05 March 2019

Anna Ticho's house museum and art exhibition in Jerusalem

I have always liked the idea of an artist’s work being shown in the family home that the artist once lived in. Consider, for example, Rembrandt’s home in Amsterdam, Durer’s home in Nuremberg or Ruben’s home in Antwerp. The idea of a house-museum seems more authentic than a multi-artist, multi-era gallery built decades after the artist’s death.

Anna Ticho (1894-1980) was born in Moravia, now Czech Rep­ublic. Anna moved with her parents to Vienna at 15, and studied draw­ing at an art school directed by a Czech artist. She was in the right place at the right time! Pre-WW1 Vienna was still the glittering capital of the Austro-Hungarian Empire and was the beating heart of the art world. Ticho loved contemporary art­ists such as Gustav Klimt, Egon Schiele and Oskar Kokoschka, from the avant-garde Sec­es­s­ionist group. And she could visit galleries like the Albertina as often as she wanted, to see paintings by German Renaissance artist Albrecht Durer and Flemish Renaissance artist Pieter Bruegel. She was exposed to both the traditional, classical art of Europe and to C20th excitement.

Three years later, in 1912, she was travelling to Palestine to be with first cousin opthal­mologist Dr Albert Ticho. Anna married Albert just be­fore war broke out, and moved to Damas­cus with her husband where he served as an Austrian Army doctor and she as his assistant. Dr Ticho was discharged after war ended.

The Tichos managed to find their way back to Palestine a year or so after the end of the war and in 1924 they acquired the building that now houses Anna Ticho’s works. This large house, originally built in 1864 by a prominent Ottoman family, was and is surrounded by gard­ens. The Jerusalem house had to be comfortable and elegant because they hosted local and British government officials, artists, writers, academics and intellectuals. The Tichos were always active in Jerusal­em’s social and cultural life, including involvement in the Bezalel Art School.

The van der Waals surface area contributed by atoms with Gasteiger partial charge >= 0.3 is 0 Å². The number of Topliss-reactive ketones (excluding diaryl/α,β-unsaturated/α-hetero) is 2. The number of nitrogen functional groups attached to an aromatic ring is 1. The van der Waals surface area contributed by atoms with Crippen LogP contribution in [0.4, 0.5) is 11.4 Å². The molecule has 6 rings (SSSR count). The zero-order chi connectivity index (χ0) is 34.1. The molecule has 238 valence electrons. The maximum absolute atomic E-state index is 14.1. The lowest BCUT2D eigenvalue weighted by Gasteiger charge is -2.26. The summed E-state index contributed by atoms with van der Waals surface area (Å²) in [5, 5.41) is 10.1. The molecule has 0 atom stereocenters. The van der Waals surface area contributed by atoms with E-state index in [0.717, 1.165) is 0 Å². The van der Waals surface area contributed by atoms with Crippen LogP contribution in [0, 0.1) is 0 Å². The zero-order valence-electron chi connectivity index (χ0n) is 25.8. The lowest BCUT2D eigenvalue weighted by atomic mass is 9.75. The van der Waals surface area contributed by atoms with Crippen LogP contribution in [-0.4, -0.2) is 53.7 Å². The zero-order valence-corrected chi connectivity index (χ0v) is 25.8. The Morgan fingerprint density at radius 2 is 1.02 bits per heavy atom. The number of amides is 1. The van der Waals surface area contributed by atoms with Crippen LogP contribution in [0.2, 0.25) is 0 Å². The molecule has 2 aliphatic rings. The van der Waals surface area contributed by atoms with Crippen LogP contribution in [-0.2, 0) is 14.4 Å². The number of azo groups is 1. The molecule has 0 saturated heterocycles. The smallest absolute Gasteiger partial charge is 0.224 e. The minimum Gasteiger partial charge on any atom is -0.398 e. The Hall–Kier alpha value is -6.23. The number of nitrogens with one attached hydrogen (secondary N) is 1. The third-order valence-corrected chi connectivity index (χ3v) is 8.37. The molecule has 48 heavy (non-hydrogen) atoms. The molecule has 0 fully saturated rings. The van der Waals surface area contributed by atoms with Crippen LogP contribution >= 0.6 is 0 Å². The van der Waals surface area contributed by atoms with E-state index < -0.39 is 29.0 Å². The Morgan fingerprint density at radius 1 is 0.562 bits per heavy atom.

Ticho House and garden

Ticho House galleries

Ticho House museum collection

Besides assisting her husband in his medical duties, Ticho found time to travel around the country, to capture some of the country’s scenery. This was interest­ing since the Israeli land­scape could not be more physic­ally and cult­ur­ally different from Brno’s and Vienna’s. So it took her a while to adapt to the very diff­erent natural light & colours of the Levant.

I am assuming she connected to her new home in a biblically hist­orical context and not via religious commands. The Israel Museum noted that Ticho depicted Jerusalem as “a dead and desolate city, a far cry from the ‘navel of the world’, holy to three religions.”

They lived far away from the world’s major art centres, but Ticho did take other cultural influences on board. And they mixed with every travelling artist arriving in British Pal­estine. Her works were first shown at the historic exhibition of local artists at David’s Tower in the Old City of Jerusalem in the early 1920s.

Pride of place was given in her new home to drawings she had brought from Vienna’s young and talented artists: Klimt, Schiele and Kokoschka. They converted the lower storey into an eye clinic. Anna was busy running her husband’s medical practice and running the home, so there didn’t seem to be as much time for art as she would have liked.